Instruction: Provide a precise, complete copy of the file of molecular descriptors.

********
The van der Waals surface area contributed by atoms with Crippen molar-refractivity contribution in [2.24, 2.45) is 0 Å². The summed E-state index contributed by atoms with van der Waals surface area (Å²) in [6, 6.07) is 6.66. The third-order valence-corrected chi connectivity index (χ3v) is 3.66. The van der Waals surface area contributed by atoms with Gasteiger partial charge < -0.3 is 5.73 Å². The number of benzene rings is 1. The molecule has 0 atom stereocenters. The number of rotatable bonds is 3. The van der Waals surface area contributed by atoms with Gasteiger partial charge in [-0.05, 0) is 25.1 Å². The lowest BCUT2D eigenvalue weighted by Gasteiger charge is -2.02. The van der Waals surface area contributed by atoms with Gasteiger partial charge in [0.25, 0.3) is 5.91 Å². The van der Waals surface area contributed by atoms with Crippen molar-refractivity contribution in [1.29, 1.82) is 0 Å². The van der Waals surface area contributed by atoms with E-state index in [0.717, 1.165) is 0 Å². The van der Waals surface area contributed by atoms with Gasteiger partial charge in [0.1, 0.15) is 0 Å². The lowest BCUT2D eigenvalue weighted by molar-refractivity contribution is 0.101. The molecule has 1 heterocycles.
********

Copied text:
The van der Waals surface area contributed by atoms with Crippen molar-refractivity contribution in [2.24, 2.45) is 0 Å². The summed E-state index contributed by atoms with van der Waals surface area (Å²) in [6, 6.07) is 6.66. The third-order valence-corrected chi connectivity index (χ3v) is 3.66. The van der Waals surface area contributed by atoms with Gasteiger partial charge < -0.3 is 5.73 Å². The number of benzene rings is 1. The molecule has 0 atom stereocenters. The number of rotatable bonds is 3. The van der Waals surface area contributed by atoms with Gasteiger partial charge in [-0.05, 0) is 25.1 Å². The lowest BCUT2D eigenvalue weighted by Gasteiger charge is -2.02. The van der Waals surface area contributed by atoms with Gasteiger partial charge in [0.25, 0.3) is 5.91 Å². The van der Waals surface area contributed by atoms with Crippen molar-refractivity contribution in [1.29, 1.82) is 0 Å². The van der Waals surface area contributed by atoms with E-state index in [0.717, 1.165) is 0 Å². The van der Waals surface area contributed by atoms with Gasteiger partial charge in [0.1, 0.15) is 0 Å². The lowest BCUT2D eigenvalue weighted by molar-refractivity contribution is 0.101. The molecule has 1 heterocycles.